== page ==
Eugene Delacroix said, “Strange as it may seem, the great majority of people are devoid of imagination.” (Fiero, pp.358).
Eugene Delacroix knew that it was very important to have an imagination. This imagination led him to many of his paintings and color choices. “Liberty Leading the People” is one of those paintings. Delacroix’s imagination, use of colors, and nature is the heart of Romanticism at its finest.
Eugene Delacroix was born on April 26, 1798, and was painting by the time he was 17. Over his lifespan, he painted more than 850 works, along with drawings, murals, and other paintings. By 1822, his first painting, “Dante and the Virgil in Hell” was submitted to the Paris exhibit. His use of unblended colors would later be a staple used by impressionists. After 1827, Delacroix produced one masterpiece after another. “Liberty Leading the People” would become one of his most famous of paintings, and although it would be his last painting in the romantic era, he would continue to produce other works until 1861.
Romanticism was a time of imagination and creativity. It was a time when emotions ruled what one did, and showed in much of the art, literature, and music of that time. Eugene Delacroix was one of the first artists to bring this era into his paintings using color and emotion to bring them across.
Eugene Delacroix was a person that believed highly in using the imagination in most everything that was done. He was partial to drawings of violence from contemporary life, and medieval and ancient history. When Delacroix visited with Morocco, it had such an influence on his life that it would be the focus of his love of light and color (Fiero, pp.358).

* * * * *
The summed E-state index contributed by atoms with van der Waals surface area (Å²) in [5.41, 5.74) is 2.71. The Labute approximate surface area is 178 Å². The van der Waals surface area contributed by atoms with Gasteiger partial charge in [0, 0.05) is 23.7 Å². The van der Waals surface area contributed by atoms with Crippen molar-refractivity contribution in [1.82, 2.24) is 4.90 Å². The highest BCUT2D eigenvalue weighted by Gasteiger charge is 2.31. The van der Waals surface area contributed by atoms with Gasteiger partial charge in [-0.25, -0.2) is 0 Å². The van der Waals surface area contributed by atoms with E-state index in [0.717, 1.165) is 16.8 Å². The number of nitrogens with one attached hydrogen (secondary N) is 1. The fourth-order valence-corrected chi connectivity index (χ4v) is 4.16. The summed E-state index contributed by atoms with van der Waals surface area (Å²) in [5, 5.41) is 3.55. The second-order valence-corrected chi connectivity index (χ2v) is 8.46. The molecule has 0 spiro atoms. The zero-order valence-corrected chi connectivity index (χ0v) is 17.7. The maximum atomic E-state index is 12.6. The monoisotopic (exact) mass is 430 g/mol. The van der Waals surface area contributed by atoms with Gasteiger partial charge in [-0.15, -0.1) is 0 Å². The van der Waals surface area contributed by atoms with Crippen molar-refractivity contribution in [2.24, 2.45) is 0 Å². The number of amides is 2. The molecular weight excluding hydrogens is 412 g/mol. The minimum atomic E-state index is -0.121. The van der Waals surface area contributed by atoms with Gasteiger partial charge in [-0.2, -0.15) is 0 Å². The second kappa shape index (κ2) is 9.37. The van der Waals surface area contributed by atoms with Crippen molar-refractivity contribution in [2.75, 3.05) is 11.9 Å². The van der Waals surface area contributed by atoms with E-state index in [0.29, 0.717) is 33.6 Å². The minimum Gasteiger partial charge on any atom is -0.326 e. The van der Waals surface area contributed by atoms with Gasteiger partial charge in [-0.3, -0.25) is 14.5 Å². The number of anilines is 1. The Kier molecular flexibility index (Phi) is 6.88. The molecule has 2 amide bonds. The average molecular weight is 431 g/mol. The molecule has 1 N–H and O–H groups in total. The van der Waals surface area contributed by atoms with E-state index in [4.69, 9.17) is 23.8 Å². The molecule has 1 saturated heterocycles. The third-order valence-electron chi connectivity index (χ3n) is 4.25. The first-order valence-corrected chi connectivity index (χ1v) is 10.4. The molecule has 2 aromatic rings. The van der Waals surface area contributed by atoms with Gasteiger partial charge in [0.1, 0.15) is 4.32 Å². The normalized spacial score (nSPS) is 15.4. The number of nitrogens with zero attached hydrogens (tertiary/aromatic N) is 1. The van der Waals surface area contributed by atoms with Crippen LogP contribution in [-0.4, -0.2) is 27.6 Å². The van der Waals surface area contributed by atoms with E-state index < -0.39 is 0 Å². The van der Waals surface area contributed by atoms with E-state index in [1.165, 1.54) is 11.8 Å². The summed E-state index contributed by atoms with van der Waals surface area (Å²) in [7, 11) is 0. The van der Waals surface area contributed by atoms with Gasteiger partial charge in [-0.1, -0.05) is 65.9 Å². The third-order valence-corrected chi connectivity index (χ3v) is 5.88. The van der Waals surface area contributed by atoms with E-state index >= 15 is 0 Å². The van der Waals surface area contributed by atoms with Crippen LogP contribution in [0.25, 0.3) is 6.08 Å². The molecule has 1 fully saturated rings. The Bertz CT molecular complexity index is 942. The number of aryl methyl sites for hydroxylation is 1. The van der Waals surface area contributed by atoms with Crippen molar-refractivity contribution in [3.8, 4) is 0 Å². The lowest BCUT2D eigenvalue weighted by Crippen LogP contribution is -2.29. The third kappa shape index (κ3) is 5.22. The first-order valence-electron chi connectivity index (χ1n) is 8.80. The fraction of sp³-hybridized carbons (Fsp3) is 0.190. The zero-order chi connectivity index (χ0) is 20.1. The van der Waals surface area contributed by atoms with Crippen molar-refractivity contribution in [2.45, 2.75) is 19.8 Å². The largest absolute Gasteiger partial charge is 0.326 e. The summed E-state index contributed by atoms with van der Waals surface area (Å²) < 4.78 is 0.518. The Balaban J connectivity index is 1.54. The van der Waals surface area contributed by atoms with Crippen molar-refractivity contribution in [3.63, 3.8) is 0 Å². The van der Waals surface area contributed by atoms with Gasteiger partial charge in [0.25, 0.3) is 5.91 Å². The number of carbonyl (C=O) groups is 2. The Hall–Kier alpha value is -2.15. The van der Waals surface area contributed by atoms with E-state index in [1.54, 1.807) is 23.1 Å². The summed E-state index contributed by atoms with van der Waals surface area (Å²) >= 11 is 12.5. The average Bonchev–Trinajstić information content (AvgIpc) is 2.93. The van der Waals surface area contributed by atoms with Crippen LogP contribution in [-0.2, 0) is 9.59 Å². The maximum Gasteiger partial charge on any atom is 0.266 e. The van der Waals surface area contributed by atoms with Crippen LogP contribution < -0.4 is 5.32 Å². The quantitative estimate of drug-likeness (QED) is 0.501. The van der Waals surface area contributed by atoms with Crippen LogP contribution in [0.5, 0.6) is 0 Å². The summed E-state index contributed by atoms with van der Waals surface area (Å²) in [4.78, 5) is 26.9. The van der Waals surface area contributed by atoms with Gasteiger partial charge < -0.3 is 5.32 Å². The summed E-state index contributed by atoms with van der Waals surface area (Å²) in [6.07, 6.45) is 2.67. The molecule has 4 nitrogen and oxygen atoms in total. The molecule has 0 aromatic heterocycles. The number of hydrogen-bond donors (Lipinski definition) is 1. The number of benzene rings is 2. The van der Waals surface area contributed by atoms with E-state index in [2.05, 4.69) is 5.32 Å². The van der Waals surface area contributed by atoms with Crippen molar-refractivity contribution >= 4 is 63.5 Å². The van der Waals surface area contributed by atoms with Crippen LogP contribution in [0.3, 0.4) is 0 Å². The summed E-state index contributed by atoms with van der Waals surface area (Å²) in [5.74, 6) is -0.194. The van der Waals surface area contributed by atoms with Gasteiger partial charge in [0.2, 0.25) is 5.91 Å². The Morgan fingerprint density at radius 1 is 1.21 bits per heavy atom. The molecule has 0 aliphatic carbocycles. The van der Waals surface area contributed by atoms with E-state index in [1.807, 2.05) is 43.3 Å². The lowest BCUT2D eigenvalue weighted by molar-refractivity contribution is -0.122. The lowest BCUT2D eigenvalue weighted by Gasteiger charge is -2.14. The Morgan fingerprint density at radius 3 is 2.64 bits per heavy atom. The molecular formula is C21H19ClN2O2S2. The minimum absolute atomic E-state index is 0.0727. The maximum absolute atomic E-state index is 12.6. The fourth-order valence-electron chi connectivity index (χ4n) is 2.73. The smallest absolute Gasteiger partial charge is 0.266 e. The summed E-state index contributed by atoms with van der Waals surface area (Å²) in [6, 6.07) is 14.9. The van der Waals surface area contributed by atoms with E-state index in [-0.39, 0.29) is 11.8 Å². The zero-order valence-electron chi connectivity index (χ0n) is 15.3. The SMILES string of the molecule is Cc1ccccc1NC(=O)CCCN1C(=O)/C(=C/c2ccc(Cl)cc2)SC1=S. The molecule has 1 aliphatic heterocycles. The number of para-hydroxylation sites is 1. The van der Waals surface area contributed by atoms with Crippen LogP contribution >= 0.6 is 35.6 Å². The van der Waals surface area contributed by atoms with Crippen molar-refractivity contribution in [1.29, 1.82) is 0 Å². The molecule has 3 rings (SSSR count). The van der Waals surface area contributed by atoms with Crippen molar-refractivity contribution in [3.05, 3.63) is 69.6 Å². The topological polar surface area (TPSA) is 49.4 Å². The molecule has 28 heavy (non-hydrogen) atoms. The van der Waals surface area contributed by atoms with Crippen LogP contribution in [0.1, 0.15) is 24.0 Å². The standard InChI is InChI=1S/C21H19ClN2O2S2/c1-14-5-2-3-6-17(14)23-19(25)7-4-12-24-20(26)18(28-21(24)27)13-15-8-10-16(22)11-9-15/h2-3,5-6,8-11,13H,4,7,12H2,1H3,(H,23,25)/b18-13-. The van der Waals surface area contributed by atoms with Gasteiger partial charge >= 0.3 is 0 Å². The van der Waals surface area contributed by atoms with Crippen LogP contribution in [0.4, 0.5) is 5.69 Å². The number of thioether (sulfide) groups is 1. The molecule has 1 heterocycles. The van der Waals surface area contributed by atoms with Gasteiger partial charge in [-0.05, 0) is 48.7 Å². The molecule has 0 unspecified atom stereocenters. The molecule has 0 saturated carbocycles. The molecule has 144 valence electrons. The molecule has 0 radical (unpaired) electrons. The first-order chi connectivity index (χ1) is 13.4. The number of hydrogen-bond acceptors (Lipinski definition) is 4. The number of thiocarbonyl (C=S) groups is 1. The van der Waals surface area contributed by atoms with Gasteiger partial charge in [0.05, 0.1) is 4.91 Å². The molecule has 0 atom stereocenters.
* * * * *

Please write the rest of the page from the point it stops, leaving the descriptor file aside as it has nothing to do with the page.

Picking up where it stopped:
Delacroix’s Use of Color
Eugene Delacroix believed that the use of color gave life to a painting. He thought that without color, it was not a painting, but an illumination. Delacroix used dark colors to bring about violence and realism to many of his paintings. His use of color brought a wide range of emotion and romanticism to his paintings.
Liberty Leading the People
“Liberty Leading the People” is a painting that depicts the Revolution of 1830. This painting was one Delacroix most famous of paintings due to its political meaning. In the painting Delacroix has a woman that portrays Liberty. She leads people over fallen bodies as she holds the flag of the French Revolution in one hand and a bayonet musket in the other. This was a portrayal of the struggle of human freedom (Fiero, pp.358).
“Liberty Leading the People” was how Delacroix envisioned the rebellion that was started by King Charles X. This rebellion was started to take away freedoms, such as voting and freedom of the press. The bare-breasted woman was his vision of Liberty and her charge over any obstacle was to say that liberty was to make it through anything that stood in the way. She was to represent people all social statuses and races.
Eugene Delacroix was a master of imagination, color, and emotion. Through his paintings, he brought romanticism, feelings, and realism to everyone that viewed them. “Liberty Leading the People” was to be no different in the way it brought emotion and political meaning to its viewers. This was to be one his most famous paintings and one of the last in the romantic era.